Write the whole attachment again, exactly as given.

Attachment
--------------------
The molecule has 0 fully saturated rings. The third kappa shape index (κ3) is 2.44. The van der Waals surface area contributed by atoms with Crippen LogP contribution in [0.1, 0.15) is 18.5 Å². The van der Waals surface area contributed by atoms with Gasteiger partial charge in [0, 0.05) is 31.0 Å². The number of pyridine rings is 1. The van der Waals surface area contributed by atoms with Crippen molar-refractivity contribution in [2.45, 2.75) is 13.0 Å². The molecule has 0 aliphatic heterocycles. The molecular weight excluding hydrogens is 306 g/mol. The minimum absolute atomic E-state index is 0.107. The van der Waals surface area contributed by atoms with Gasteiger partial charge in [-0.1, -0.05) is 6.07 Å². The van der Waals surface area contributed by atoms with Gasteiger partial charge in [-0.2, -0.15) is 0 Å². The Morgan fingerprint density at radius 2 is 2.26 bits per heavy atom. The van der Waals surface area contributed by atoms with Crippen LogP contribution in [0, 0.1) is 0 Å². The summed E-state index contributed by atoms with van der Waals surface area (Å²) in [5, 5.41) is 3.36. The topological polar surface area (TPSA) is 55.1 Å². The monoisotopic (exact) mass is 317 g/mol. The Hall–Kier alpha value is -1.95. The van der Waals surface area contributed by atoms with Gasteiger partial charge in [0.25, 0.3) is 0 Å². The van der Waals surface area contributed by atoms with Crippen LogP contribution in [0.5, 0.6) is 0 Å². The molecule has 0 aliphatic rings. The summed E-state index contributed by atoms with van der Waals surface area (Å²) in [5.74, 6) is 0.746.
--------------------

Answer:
The molecule has 0 fully saturated rings. The third kappa shape index (κ3) is 2.44. The van der Waals surface area contributed by atoms with Crippen LogP contribution in [0.1, 0.15) is 18.5 Å². The van der Waals surface area contributed by atoms with Gasteiger partial charge in [0, 0.05) is 31.0 Å². The number of pyridine rings is 1. The van der Waals surface area contributed by atoms with Crippen molar-refractivity contribution in [2.45, 2.75) is 13.0 Å². The molecule has 0 aliphatic heterocycles. The molecular weight excluding hydrogens is 306 g/mol. The minimum absolute atomic E-state index is 0.107. The van der Waals surface area contributed by atoms with Gasteiger partial charge in [-0.1, -0.05) is 6.07 Å². The van der Waals surface area contributed by atoms with Gasteiger partial charge in [-0.2, -0.15) is 0 Å². The Morgan fingerprint density at radius 2 is 2.26 bits per heavy atom. The van der Waals surface area contributed by atoms with Crippen LogP contribution in [0, 0.1) is 0 Å². The summed E-state index contributed by atoms with van der Waals surface area (Å²) in [5, 5.41) is 3.36. The topological polar surface area (TPSA) is 55.1 Å². The monoisotopic (exact) mass is 317 g/mol. The Hall–Kier alpha value is -1.95. The van der Waals surface area contributed by atoms with Gasteiger partial charge in [0.25, 0.3) is 0 Å². The van der Waals surface area contributed by atoms with Crippen LogP contribution in [0.5, 0.6) is 0 Å². The molecule has 0 aliphatic rings. The summed E-state index contributed by atoms with van der Waals surface area (Å²) in [5.74, 6) is 0.746.